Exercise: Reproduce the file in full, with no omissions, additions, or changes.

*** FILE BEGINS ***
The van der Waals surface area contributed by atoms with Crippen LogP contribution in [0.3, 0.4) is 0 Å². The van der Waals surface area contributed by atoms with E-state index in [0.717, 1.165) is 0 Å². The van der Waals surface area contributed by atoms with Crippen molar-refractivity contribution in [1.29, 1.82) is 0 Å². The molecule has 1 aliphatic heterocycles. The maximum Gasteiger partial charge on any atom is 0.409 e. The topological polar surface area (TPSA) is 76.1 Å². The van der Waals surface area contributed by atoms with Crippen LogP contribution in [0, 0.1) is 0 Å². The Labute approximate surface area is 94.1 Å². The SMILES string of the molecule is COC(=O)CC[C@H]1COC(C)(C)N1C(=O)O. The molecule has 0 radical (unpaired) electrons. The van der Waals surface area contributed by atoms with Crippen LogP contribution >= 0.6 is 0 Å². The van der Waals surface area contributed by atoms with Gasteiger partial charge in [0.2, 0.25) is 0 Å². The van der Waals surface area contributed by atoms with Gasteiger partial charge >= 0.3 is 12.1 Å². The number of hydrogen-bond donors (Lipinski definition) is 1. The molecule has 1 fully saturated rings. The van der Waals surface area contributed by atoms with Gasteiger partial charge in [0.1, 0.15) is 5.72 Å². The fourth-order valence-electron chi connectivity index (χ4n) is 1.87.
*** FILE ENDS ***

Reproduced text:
The van der Waals surface area contributed by atoms with Crippen LogP contribution in [0.3, 0.4) is 0 Å². The van der Waals surface area contributed by atoms with E-state index in [0.717, 1.165) is 0 Å². The van der Waals surface area contributed by atoms with Crippen molar-refractivity contribution in [1.29, 1.82) is 0 Å². The molecule has 1 aliphatic heterocycles. The maximum Gasteiger partial charge on any atom is 0.409 e. The topological polar surface area (TPSA) is 76.1 Å². The van der Waals surface area contributed by atoms with Crippen LogP contribution in [0, 0.1) is 0 Å². The Labute approximate surface area is 94.1 Å². The SMILES string of the molecule is COC(=O)CC[C@H]1COC(C)(C)N1C(=O)O. The molecule has 0 radical (unpaired) electrons. The van der Waals surface area contributed by atoms with Crippen LogP contribution >= 0.6 is 0 Å². The van der Waals surface area contributed by atoms with Gasteiger partial charge in [0.2, 0.25) is 0 Å². The van der Waals surface area contributed by atoms with Gasteiger partial charge >= 0.3 is 12.1 Å². The number of hydrogen-bond donors (Lipinski definition) is 1. The molecule has 1 fully saturated rings. The van der Waals surface area contributed by atoms with Gasteiger partial charge in [0.1, 0.15) is 5.72 Å². The fourth-order valence-electron chi connectivity index (χ4n) is 1.87.